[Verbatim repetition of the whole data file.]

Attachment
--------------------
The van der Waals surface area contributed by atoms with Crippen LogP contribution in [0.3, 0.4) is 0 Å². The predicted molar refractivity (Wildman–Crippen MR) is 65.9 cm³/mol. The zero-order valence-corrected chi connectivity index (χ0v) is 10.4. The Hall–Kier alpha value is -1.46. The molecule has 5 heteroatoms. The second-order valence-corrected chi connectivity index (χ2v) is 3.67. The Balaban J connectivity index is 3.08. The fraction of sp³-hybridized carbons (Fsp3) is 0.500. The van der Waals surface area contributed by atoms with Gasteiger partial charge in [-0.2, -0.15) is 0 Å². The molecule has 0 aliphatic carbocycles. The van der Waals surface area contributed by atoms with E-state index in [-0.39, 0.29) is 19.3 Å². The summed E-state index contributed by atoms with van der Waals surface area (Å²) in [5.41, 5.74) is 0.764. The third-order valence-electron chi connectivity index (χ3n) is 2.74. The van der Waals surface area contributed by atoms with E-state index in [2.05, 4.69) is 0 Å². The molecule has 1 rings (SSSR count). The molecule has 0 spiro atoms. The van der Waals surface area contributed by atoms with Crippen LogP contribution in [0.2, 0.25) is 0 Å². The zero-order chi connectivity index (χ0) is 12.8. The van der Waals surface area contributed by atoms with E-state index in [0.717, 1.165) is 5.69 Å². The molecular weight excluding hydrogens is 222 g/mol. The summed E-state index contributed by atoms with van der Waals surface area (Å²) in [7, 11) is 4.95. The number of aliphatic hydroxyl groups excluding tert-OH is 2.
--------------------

The van der Waals surface area contributed by atoms with Crippen LogP contribution in [0.3, 0.4) is 0 Å². The predicted molar refractivity (Wildman–Crippen MR) is 65.9 cm³/mol. The zero-order valence-corrected chi connectivity index (χ0v) is 10.4. The Hall–Kier alpha value is -1.46. The molecule has 5 heteroatoms. The second-order valence-corrected chi connectivity index (χ2v) is 3.67. The Balaban J connectivity index is 3.08. The fraction of sp³-hybridized carbons (Fsp3) is 0.500. The van der Waals surface area contributed by atoms with Gasteiger partial charge in [-0.2, -0.15) is 0 Å². The molecule has 0 aliphatic carbocycles. The van der Waals surface area contributed by atoms with E-state index in [-0.39, 0.29) is 19.3 Å². The summed E-state index contributed by atoms with van der Waals surface area (Å²) in [5.41, 5.74) is 0.764. The third-order valence-electron chi connectivity index (χ3n) is 2.74. The van der Waals surface area contributed by atoms with E-state index in [2.05, 4.69) is 0 Å². The molecule has 1 rings (SSSR count). The molecule has 0 spiro atoms. The van der Waals surface area contributed by atoms with Crippen LogP contribution in [0.2, 0.25) is 0 Å². The zero-order chi connectivity index (χ0) is 12.8. The van der Waals surface area contributed by atoms with E-state index in [0.717, 1.165) is 5.69 Å². The molecular weight excluding hydrogens is 222 g/mol. The summed E-state index contributed by atoms with van der Waals surface area (Å²) in [7, 11) is 4.95. The number of aliphatic hydroxyl groups excluding tert-OH is 2.